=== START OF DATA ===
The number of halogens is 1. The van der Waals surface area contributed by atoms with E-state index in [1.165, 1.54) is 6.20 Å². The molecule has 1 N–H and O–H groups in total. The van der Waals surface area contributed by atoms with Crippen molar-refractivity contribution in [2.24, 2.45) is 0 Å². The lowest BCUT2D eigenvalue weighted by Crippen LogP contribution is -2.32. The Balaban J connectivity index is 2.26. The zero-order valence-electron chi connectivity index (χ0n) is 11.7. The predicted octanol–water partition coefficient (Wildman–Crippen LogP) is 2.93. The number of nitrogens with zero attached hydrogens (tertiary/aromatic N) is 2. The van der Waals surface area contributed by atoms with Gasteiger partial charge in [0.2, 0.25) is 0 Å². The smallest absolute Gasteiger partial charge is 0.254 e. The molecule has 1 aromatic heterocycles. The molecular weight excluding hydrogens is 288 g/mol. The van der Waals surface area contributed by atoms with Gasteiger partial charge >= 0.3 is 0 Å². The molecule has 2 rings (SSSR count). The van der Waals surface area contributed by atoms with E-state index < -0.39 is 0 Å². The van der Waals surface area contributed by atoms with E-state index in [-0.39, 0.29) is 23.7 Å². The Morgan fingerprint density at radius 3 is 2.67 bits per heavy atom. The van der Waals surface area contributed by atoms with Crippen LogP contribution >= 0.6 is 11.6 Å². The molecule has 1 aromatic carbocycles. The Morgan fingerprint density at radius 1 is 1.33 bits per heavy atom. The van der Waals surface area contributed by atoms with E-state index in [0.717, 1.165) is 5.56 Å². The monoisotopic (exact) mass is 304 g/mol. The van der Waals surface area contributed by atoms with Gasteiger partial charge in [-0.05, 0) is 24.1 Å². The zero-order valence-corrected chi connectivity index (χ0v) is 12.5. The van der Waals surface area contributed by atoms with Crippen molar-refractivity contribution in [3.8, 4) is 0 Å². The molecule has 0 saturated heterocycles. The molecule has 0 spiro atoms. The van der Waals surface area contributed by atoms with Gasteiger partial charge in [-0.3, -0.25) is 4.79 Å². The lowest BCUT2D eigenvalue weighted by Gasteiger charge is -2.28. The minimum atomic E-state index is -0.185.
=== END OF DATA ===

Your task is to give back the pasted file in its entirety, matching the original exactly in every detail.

The number of halogens is 1. The van der Waals surface area contributed by atoms with E-state index in [1.165, 1.54) is 6.20 Å². The molecule has 1 N–H and O–H groups in total. The van der Waals surface area contributed by atoms with Crippen molar-refractivity contribution in [2.24, 2.45) is 0 Å². The lowest BCUT2D eigenvalue weighted by Crippen LogP contribution is -2.32. The Balaban J connectivity index is 2.26. The zero-order valence-electron chi connectivity index (χ0n) is 11.7. The predicted octanol–water partition coefficient (Wildman–Crippen LogP) is 2.93. The number of nitrogens with zero attached hydrogens (tertiary/aromatic N) is 2. The van der Waals surface area contributed by atoms with Gasteiger partial charge in [0.2, 0.25) is 0 Å². The smallest absolute Gasteiger partial charge is 0.254 e. The molecule has 1 aromatic heterocycles. The molecular weight excluding hydrogens is 288 g/mol. The van der Waals surface area contributed by atoms with Gasteiger partial charge >= 0.3 is 0 Å². The molecule has 2 rings (SSSR count). The van der Waals surface area contributed by atoms with E-state index < -0.39 is 0 Å². The van der Waals surface area contributed by atoms with E-state index in [-0.39, 0.29) is 23.7 Å². The Morgan fingerprint density at radius 3 is 2.67 bits per heavy atom. The van der Waals surface area contributed by atoms with Crippen LogP contribution >= 0.6 is 11.6 Å². The molecule has 1 aromatic carbocycles. The Morgan fingerprint density at radius 1 is 1.33 bits per heavy atom. The van der Waals surface area contributed by atoms with E-state index in [0.717, 1.165) is 5.56 Å². The monoisotopic (exact) mass is 304 g/mol. The van der Waals surface area contributed by atoms with Gasteiger partial charge in [-0.05, 0) is 24.1 Å². The zero-order valence-corrected chi connectivity index (χ0v) is 12.5. The van der Waals surface area contributed by atoms with Crippen molar-refractivity contribution in [3.8, 4) is 0 Å². The molecule has 0 saturated heterocycles. The molecule has 0 spiro atoms. The van der Waals surface area contributed by atoms with Gasteiger partial charge in [-0.3, -0.25) is 4.79 Å². The lowest BCUT2D eigenvalue weighted by Gasteiger charge is -2.28. The minimum atomic E-state index is -0.185.